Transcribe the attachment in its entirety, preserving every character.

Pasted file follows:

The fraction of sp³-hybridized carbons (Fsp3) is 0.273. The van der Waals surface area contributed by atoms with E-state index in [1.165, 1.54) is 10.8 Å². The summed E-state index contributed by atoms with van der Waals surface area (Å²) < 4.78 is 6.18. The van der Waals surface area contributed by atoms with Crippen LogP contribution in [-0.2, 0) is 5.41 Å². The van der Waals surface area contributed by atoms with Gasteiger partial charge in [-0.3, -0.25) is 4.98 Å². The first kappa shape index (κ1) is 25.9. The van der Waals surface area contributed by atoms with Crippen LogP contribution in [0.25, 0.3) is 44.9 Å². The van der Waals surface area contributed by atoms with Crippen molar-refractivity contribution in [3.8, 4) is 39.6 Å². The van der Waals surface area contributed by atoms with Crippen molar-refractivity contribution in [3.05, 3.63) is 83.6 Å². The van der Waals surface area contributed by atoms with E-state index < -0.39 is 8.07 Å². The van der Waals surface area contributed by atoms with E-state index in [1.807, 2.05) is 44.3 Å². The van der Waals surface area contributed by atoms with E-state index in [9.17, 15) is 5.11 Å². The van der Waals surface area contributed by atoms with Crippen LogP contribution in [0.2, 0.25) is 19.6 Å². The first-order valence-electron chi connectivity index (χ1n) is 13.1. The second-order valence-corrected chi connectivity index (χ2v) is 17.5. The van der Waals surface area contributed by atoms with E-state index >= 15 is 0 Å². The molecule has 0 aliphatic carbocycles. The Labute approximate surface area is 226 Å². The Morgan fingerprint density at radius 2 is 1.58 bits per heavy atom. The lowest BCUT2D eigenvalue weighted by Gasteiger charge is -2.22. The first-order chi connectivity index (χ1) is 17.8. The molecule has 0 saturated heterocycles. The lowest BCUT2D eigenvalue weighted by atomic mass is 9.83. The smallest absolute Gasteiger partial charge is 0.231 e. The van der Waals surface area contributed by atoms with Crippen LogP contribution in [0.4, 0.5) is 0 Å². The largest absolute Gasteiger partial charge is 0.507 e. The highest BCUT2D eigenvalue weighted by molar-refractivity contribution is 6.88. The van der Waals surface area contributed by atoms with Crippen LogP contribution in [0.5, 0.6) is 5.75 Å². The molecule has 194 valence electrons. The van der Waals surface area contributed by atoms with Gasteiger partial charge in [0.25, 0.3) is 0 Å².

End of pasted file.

The fraction of sp³-hybridized carbons (Fsp3) is 0.273. The van der Waals surface area contributed by atoms with E-state index in [1.165, 1.54) is 10.8 Å². The summed E-state index contributed by atoms with van der Waals surface area (Å²) < 4.78 is 6.18. The van der Waals surface area contributed by atoms with Crippen LogP contribution in [-0.2, 0) is 5.41 Å². The van der Waals surface area contributed by atoms with Gasteiger partial charge in [-0.3, -0.25) is 4.98 Å². The first kappa shape index (κ1) is 25.9. The van der Waals surface area contributed by atoms with Crippen LogP contribution in [0.25, 0.3) is 44.9 Å². The van der Waals surface area contributed by atoms with Crippen molar-refractivity contribution in [3.8, 4) is 39.6 Å². The van der Waals surface area contributed by atoms with Crippen molar-refractivity contribution in [3.05, 3.63) is 83.6 Å². The van der Waals surface area contributed by atoms with E-state index < -0.39 is 8.07 Å². The van der Waals surface area contributed by atoms with E-state index in [1.807, 2.05) is 44.3 Å². The van der Waals surface area contributed by atoms with E-state index in [9.17, 15) is 5.11 Å². The van der Waals surface area contributed by atoms with Crippen LogP contribution in [0.2, 0.25) is 19.6 Å². The first-order valence-electron chi connectivity index (χ1n) is 13.1. The second-order valence-corrected chi connectivity index (χ2v) is 17.5. The van der Waals surface area contributed by atoms with E-state index >= 15 is 0 Å². The molecule has 0 aliphatic carbocycles. The Labute approximate surface area is 226 Å². The Morgan fingerprint density at radius 2 is 1.58 bits per heavy atom. The lowest BCUT2D eigenvalue weighted by Gasteiger charge is -2.22. The first-order chi connectivity index (χ1) is 17.8. The molecule has 0 saturated heterocycles. The lowest BCUT2D eigenvalue weighted by atomic mass is 9.83. The smallest absolute Gasteiger partial charge is 0.231 e. The van der Waals surface area contributed by atoms with Crippen LogP contribution in [0.4, 0.5) is 0 Å². The largest absolute Gasteiger partial charge is 0.507 e. The highest BCUT2D eigenvalue weighted by molar-refractivity contribution is 6.88. The van der Waals surface area contributed by atoms with Crippen LogP contribution in [0.5, 0.6) is 5.75 Å². The molecule has 194 valence electrons. The van der Waals surface area contributed by atoms with Gasteiger partial charge in [0.25, 0.3) is 0 Å².